A few years ago Laizy Shapira, co-creator of the hit television show Srugim, a drama series based on the lives of religious singles in Jerusalem, went to Safed for his nephew's bar mitzva weekend. Shapira was 32 years old and single, so he was assigned to a hotel room with the other unmarried male family members - his four young nephews, including the bar mitzva boy. "I am a child and therefore didn't get a room for myself," he jokes.
At our meeting last week at Katamon's Shosh CafÃ© - one of the few venues in Jerusalem whose interior will be shown in Season 2 of the show, which begins on Sunday - Shapira used the bar mitzva anecdote to illustrate what he believes is one of the major conflicts for religious singles, namely the challenge of finding one's place in religious society, which has traditionally revolved around the nuclear family structure.
"I think that, first of all, there is the basic idea that religious society is based on community, and community is based on family, and if you don't have a family it is difficult to be part of the community," explains Shapira. "I think that is the No. 1 motive of this whole place being called the 'bitza' ['the swamp'], a term used to describe the Katamon neighborhood, in which a large concentration of single people live because there is no place for singles in Jewish religious communities. They don't exist."
Despite being the co-creator of a top-rated Israeli television program, it appears as though Shapira, still unmarried, is uncertain as to whether he has reached adulthood. Prior to the gala premiere screening of Season 2, which took place a couple of weeks ago in Ramat Gan, Shapira's personal dresser took him shopping for the event and convinced him to buy a blazer. "We tried it on and I looked into the mirror and I thought, 'It's so not me. I see an adult there.' I saw my older brother in the mirror," he laughs.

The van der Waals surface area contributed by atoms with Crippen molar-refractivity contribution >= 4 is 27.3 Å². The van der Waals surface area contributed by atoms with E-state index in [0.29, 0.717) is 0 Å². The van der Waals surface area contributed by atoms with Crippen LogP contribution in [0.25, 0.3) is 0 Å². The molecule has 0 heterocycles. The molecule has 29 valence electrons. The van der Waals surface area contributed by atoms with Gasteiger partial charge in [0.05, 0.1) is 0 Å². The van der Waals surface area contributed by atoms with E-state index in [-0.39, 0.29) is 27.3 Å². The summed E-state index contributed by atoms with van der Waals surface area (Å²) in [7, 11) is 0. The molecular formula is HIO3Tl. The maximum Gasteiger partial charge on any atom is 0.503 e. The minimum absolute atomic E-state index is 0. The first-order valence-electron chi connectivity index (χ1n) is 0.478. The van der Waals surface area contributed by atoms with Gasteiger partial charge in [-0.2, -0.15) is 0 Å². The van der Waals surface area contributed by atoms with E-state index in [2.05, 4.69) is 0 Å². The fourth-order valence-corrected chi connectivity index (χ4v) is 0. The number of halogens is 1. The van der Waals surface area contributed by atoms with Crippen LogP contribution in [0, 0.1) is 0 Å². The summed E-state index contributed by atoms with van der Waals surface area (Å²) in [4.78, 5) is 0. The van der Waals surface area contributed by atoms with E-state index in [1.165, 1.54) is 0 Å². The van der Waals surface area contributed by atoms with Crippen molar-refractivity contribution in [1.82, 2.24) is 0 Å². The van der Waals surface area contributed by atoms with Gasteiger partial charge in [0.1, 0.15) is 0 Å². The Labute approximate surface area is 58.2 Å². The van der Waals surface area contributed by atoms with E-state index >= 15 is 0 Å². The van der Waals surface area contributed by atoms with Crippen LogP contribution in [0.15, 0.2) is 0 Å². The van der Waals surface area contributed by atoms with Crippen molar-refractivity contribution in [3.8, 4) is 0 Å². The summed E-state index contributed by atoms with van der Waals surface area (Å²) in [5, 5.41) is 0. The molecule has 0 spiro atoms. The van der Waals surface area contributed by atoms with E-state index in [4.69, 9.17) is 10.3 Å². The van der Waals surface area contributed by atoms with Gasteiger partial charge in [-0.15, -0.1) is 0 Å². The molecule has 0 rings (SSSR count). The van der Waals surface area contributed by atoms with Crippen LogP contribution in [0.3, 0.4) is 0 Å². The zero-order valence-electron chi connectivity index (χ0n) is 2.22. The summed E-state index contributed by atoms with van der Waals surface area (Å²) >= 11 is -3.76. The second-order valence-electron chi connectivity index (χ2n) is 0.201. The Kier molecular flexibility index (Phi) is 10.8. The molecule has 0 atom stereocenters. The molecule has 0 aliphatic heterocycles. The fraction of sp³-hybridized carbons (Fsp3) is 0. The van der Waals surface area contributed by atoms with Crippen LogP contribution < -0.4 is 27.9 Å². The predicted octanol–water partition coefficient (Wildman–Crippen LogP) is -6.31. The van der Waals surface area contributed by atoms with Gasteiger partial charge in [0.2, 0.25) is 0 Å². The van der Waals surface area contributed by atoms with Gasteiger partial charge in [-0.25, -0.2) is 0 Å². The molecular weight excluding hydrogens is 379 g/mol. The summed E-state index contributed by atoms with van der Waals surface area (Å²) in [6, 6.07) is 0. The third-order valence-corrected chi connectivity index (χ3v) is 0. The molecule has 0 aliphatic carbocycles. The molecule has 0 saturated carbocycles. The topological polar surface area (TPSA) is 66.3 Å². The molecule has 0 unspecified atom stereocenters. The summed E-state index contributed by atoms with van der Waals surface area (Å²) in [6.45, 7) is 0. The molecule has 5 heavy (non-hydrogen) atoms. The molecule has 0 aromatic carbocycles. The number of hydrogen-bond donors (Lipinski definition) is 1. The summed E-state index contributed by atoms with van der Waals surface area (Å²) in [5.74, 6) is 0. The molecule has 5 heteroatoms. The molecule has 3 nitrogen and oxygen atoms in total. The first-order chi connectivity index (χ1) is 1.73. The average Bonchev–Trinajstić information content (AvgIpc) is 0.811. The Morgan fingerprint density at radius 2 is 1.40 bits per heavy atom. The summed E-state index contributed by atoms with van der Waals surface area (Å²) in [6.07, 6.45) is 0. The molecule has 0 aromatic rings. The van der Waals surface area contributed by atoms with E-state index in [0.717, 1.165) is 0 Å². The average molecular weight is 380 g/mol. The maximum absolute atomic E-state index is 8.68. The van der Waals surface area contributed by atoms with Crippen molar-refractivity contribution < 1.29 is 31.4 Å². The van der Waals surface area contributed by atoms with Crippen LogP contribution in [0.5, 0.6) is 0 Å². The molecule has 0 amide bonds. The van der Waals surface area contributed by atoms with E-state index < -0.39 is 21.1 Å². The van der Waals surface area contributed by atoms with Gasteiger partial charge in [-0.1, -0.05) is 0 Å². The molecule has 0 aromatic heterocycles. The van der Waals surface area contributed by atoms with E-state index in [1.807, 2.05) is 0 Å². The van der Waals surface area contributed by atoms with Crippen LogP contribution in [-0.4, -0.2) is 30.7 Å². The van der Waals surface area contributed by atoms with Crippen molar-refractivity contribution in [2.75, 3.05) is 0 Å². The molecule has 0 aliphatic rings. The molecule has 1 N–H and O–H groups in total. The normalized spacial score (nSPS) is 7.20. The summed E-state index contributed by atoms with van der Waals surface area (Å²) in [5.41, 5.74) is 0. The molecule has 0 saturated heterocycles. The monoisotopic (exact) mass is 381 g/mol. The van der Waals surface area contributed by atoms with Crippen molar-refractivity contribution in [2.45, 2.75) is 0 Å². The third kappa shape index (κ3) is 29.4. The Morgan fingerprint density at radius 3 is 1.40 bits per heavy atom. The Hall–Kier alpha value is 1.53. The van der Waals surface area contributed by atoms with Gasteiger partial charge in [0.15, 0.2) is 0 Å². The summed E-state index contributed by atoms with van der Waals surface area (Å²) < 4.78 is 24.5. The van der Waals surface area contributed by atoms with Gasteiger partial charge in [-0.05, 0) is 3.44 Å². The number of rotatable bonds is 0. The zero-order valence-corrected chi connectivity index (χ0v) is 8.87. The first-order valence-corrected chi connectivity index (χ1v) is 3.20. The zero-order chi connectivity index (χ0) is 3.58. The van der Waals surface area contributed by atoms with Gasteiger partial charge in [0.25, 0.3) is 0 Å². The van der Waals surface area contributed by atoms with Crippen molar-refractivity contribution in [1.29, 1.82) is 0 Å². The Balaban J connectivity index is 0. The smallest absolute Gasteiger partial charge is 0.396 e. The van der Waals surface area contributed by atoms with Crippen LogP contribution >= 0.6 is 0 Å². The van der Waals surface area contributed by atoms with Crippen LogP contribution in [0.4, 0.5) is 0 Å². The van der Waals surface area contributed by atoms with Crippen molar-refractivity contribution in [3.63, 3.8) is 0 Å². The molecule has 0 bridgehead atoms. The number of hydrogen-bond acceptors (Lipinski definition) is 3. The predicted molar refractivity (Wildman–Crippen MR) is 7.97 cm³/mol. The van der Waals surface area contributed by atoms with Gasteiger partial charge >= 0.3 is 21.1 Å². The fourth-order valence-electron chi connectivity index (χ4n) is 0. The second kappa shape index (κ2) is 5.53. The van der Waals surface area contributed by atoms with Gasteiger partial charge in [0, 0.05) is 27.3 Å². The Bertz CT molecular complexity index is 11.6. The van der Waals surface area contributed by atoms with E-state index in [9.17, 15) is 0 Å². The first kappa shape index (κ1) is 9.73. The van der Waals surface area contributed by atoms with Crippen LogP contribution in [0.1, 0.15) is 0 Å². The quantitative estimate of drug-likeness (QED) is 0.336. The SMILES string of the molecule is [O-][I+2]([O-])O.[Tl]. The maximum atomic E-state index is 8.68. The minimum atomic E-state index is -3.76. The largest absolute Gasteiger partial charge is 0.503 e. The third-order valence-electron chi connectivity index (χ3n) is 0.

Shapira explains that the characters in the TV show experience the same sense of struggle between childhood and adulthood as he does. "There is something about our characters - and I think about our society [religious society] - that is very childish. We act like we are teenagers. We hang around in groups like we did at Bnei Akiva. The boys and girls get together and watch a movie. There is something innocent about them," he says. "When you have an Israeli drama, the men and women are having different relationships. They are having sex first of all, and there is something more hard-core about it. Here, there is something very teenage-like about it, and I think it characterizes our society. But people at a certain point say, 'I'm not a child anymore.' It is a conflict."
A few years ago, Shapira and co-writer Chava Divon came up with the idea of setting a television series in the heart of the bitza, based on the lives and daily issues facing religious singles living in Katamon. The idea arose after a few unfulfilled writing projects, including an attempt by the two writers to create a romantic feature film based in Hebron. After a successful first season comprising 15 episodes, Season 2 will air on Yes TV, covering a range of issues not explicitly addressed in the first season. These include the first year of marriage, homosexuality and the Ashkenazi-Sephardi divide.
Shapira explains the appeal of the show, which he believes has become somewhat of an obsession in Israeli pop culture. "I think secular people see in it something they can identify with and characters that they love. They can identify with their conflicts. They are similar conflicts to their own, even though they take place in a different context. It is the same loneliness, the same search for identity, but it happens in a place they are not familiar with. That is why they love it so much," says Shapira. "I think there is something about Israeli television - and it's getting worse - that is very blunt, in your face and very vulgar. There is something romantic about Srugim because there is no sex. There is something about our limitations that has a real strength. There are real relationships, there are real feelings," he continues.